“I came here tonight because when you realize you want to spend the rest of your life with somebody,
you want the rest of your life to start as soon as possible.” – Harry Burns, When Harry Met Sally
Harley and I met during the hardest periods of both of our lives; and that is saying a lot because he had a very crazy life, and although his took place on the Lower East Side and mine took place on the Upper East Side, there was no shortage of crazy in mine as well.
The first year we were together, we have often joked that it was like being on a life raft; me and him and his kids, all holding onto each other in a storm of personal, and in Harley’s case, media drama.
One of the earliest pieces I wrote for New York Natives — when it was a young blog that I was attending to night and day in the spring of 2011 — was called “Park Avenue Punk.” It was the first of a little series I started, writing about my experiences with the NYC hardcore and punk scene in the mid- to late ‘80s. I was an angst-ridden, too-old-looking-for-my-own-good 13-year-old when I started floating around CBGBs and Tompkins Square Park. It was about a year before the CBGBs matinees started jumping, when every kid from CT or NJ started high tailing it to the LES. There were still the vestiges of “how it was.”
ABC land still looked like the South Bronx, and me and my runaway friend from the “mainline” in Philly were sleeping in squats at night, smoking weed in Tompkins Square Park after she left work at Andy’s Cheapies, and hanging with Raybeez and Jimmy Gestapo at the Pyramid Club where they ran the door until the wee hours of the morning. Then I would saunter back to Astor Place and take the 6 back to the tranquility of the UES.
I “sort of” met Harley at that time.
I had gone to a summer “arts” camp in CT, and was unceremoniously kicked out for smoking weed with my friend Phillip Leeds. Phillip was a few years older than me, and lived on the Upper West Side. For some reason my parents thought it was fine that I spend the rest of the summer in the City, hanging out with the guy I was thrown out of camp with–go figure.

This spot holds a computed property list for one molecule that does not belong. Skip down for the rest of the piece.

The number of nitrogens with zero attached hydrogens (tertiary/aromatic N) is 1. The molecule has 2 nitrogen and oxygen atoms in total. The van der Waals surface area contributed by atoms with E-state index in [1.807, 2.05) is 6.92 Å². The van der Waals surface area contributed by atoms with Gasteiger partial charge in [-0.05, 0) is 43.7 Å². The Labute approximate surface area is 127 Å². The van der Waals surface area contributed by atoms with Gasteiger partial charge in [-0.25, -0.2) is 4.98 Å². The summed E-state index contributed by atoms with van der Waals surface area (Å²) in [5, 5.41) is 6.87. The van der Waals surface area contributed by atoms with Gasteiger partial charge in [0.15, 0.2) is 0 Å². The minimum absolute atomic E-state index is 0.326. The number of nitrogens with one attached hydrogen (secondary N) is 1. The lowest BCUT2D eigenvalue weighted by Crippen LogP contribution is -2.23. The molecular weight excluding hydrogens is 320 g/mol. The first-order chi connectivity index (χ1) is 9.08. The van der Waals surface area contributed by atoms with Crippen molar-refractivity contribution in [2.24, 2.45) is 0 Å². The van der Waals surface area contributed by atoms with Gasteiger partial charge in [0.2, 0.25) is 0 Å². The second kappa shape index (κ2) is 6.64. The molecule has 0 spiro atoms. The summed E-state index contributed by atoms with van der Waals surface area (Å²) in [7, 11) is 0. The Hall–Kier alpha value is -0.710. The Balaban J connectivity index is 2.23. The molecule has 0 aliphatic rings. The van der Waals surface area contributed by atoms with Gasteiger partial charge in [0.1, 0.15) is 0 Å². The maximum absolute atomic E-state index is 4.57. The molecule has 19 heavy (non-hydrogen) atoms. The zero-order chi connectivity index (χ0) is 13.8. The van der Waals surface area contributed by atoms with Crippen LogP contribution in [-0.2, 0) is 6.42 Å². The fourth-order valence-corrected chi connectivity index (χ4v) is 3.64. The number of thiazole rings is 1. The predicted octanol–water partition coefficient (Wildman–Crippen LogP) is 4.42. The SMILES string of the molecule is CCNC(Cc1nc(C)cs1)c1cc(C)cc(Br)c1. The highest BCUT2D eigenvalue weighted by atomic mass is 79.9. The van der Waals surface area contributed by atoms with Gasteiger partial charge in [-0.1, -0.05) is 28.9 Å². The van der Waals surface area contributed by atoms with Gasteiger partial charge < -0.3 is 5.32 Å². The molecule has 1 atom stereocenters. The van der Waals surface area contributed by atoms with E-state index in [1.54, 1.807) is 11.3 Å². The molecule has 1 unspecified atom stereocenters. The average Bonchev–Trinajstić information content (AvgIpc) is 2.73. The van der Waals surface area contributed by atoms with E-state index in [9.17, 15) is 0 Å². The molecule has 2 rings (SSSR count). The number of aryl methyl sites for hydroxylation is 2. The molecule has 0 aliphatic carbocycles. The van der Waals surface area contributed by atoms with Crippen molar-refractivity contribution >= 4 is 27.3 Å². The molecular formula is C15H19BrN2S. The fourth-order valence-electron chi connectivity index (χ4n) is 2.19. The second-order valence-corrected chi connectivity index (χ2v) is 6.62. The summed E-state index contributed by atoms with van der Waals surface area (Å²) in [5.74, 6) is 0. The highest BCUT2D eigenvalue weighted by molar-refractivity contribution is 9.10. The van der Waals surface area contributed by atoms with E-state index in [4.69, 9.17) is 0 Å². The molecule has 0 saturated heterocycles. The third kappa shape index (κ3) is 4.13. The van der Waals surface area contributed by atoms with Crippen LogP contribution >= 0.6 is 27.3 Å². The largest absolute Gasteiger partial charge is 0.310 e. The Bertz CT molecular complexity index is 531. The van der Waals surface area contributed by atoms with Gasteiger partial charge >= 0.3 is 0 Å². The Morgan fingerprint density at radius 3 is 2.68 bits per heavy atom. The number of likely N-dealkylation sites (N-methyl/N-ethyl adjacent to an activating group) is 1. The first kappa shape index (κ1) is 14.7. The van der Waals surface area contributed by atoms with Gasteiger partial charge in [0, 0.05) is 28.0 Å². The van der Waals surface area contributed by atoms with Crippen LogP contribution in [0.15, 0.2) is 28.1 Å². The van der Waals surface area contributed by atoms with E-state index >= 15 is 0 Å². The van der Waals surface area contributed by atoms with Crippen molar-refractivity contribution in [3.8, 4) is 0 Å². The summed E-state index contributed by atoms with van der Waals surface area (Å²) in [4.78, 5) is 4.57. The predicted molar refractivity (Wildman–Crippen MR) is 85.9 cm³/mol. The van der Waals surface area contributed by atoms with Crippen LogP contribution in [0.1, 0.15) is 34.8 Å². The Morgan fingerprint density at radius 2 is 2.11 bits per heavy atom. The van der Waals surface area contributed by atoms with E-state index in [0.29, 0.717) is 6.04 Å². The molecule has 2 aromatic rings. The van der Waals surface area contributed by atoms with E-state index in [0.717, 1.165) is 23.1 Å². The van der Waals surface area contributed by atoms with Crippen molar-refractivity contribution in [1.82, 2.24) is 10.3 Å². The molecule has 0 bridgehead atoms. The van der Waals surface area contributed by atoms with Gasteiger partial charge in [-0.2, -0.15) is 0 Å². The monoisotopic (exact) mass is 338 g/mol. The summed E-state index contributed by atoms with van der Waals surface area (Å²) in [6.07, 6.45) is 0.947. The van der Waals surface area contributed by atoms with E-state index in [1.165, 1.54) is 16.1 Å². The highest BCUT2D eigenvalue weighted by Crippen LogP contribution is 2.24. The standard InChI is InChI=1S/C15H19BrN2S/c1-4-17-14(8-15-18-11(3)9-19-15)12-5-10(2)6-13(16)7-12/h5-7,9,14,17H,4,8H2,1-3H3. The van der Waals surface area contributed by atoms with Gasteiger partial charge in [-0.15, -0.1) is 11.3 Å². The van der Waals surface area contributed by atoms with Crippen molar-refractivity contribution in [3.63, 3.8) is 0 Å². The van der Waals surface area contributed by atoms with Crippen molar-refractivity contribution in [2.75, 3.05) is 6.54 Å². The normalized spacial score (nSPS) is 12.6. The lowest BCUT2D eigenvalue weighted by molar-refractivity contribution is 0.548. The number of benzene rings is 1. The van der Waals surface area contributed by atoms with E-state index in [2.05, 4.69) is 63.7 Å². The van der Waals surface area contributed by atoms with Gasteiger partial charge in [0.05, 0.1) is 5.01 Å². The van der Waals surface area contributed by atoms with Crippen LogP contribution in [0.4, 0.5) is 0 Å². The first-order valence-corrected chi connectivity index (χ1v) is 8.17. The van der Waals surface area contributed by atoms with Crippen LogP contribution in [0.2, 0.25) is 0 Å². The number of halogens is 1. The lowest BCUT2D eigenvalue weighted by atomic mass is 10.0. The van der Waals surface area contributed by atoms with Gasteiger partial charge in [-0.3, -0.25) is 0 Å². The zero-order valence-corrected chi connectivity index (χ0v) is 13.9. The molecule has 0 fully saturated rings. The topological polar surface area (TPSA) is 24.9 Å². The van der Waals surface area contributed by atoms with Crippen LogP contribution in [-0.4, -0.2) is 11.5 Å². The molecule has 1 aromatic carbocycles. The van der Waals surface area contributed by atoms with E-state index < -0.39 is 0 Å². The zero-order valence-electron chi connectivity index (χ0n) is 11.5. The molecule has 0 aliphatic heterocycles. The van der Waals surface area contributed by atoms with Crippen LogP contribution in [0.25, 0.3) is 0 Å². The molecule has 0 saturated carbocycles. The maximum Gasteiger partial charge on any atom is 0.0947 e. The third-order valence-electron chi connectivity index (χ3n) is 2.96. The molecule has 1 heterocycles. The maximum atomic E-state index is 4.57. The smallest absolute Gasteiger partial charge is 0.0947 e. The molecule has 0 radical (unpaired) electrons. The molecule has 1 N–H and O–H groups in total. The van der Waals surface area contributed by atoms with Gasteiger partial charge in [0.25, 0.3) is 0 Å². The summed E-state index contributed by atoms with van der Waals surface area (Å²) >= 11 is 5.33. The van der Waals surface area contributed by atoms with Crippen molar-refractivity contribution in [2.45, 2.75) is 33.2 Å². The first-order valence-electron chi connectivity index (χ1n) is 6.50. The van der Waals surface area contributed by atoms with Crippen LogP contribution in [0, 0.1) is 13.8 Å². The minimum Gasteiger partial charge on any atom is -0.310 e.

He took me to see the Cro-Mags that fall. They played at L’Amour in Brooklyn and of course, hearing “Age of Quarrel” live for the first time…I was blown away.
By the following summer I was completely entrenched downtown. I “lived” downtown for the most part and went home to shower, sleep now and again, and oh yeah… go to school–the all-girls private school I had been going to since Kindergarten.
I was wild and rebellious in many ways, but fiercely self-protective, and always smart about covering my ass. That’s always been my nature, so I didn’t do a lot of the stupid shit young girls did and do. It just wasn’t my way. Maybe that’s part of why I am who I am today, and not a casualty of my youth like so many people I know, rich and poor.
It was a “thing” I guess, that Harley would let people walk his dog Reiner. He was like, the neighborhood dog. So one day in the sweltering heat, my friend Kira, her boyfriend and I asked Harley to take his dog for a stroll and he handed him over.
That’s the first time we “met.”
We walked the dog west on St. Marks from A to 3rd. We got to Ray’s Pizza and as I stood in the sun waiting for her boyfriend to get a slice, I fainted. Yes. I hit my head on a pole, dropped the dog’s leash and fell to the ground.
I woke up about 15 minutes later in the back of the pizzeria with Kira in my face panicking. Of course the first thing out of my mouth was “Where’s the DOG!” Harley had a memorable reputation by that time and I really didn’t’ want to be the idiot who killed his dog.
Her boyfriend had grabbed the dog. We walked him back; I handed him over and walked quickly away. I didn’t’ see Harley again until 2012.
Over the next 25 years I did some stuff: graduated from college, lived in Italy, went to graduate school and received my PhD, went to law school, got married (twice), received my dual citizenship with Italy, practiced law on Wall Street; and a few other things.